5 Key Inside Sales Call Metrics – With Examples & Benchmarks

5 Key Inside Sales Call Metrics – With Examples & Benchmarks

5 Key Inside Sales Call Metrics – With Examples & Benchmarks

Inside sales calling: it’s a results-driven game. In order to boost your chances of generating leads, get opportunities, and closing deals through the phone… you’ll need to set your sales team up with achievable key performance indicators (KPIs). 

Sales KPIs shouldn’t be based on guesswork. Sure, we all dream of closing 20 record-breaking deals each day… but there’s no use blindly setting KPIs without first knowing what you want to achieve. Or, how you can leverage your inside sales team to really achieve it.

If you want to scale your sales team, if you want to hit your revenue targets, if you want to blow the competition out of the water, you need to first set your KPIs based on actionable data insights.

With what seems like an endless amount of inside sales call data types to choose from, it’s hard not to feel the effects of analysis paralysis. That’s where we step in.

At InsideOut, we are highly experienced in inside sales. We know how you can measure sales rep performance to get the most out of your sales team. Whether you’re a sales manager looking to monitor team productivity, or a sales rep aiming to be your team’s top-earner, this blog will enlist five of our key inside sales metrics to help measure your performance.

1. Calls Per Day 

The calls per day metric is essentially the brains of productivity monitoring in the inside sales funnel.

As we all understand, the more calls that an inside sales rep makes, the more opportunities they can generate. By tracking the number of calls made on a daily basis, sales leaders can outline a generic, achievable benchmark for closing deals. This is based on rep capacity in relation to key targets and monthly quotas.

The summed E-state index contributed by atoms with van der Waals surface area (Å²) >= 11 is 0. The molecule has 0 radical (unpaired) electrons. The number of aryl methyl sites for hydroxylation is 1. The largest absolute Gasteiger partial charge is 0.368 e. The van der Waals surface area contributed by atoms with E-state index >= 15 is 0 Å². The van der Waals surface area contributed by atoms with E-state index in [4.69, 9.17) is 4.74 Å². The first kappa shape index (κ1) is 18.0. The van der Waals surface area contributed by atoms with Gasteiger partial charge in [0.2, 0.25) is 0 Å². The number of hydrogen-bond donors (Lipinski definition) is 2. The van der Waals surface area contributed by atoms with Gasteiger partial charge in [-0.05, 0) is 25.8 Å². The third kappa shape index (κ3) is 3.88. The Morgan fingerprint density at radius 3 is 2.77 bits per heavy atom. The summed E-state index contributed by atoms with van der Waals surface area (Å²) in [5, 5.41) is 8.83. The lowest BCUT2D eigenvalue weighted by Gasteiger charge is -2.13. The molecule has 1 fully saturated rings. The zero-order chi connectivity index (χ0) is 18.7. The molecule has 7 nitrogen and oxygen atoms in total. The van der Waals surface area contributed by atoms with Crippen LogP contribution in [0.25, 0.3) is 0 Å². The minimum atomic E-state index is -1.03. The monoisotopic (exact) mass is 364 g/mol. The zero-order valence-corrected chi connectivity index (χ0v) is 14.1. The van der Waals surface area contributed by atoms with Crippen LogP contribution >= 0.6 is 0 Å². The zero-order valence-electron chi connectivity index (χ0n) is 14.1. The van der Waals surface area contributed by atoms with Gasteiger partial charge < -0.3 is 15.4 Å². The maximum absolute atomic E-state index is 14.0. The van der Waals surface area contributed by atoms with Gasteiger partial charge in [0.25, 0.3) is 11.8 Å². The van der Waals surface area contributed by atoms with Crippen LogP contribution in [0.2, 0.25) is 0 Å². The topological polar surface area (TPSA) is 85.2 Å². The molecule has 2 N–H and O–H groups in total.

This metric isn’t just used to play a ‘big brother’ role over a sales team. Measuring the number of calls per day also goes a long way in helping reps to understand their own personal benchmarks for success. It quite literally puts lead generation into numbers.

For example, if a rep recognizes that they generate a new lead for every 15 outbound calls made, they can use this data to inform their work schedule to meet their monthly quota. This makes workload management far more controllable. It reduces the need for unrefined, ‘hit and hope’, cold calling strategies.

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At InsideOut, we set the benchmark at 80 calls per day.
At InsideOut, we set the benchmark at 80 calls per day.

2. Call to Connect Rate 

The call-to-connect metric is one of the most useful KPIs a sales team can have. It helps to measure the quality of call conversation amongst sales departments. Your connect rate is the number of high-quality calls and connections a rep has, comapred to the number of calls made in the customer acquisition channel. In simple terms, an increase in the connected rate equals an increase in sales opportunities.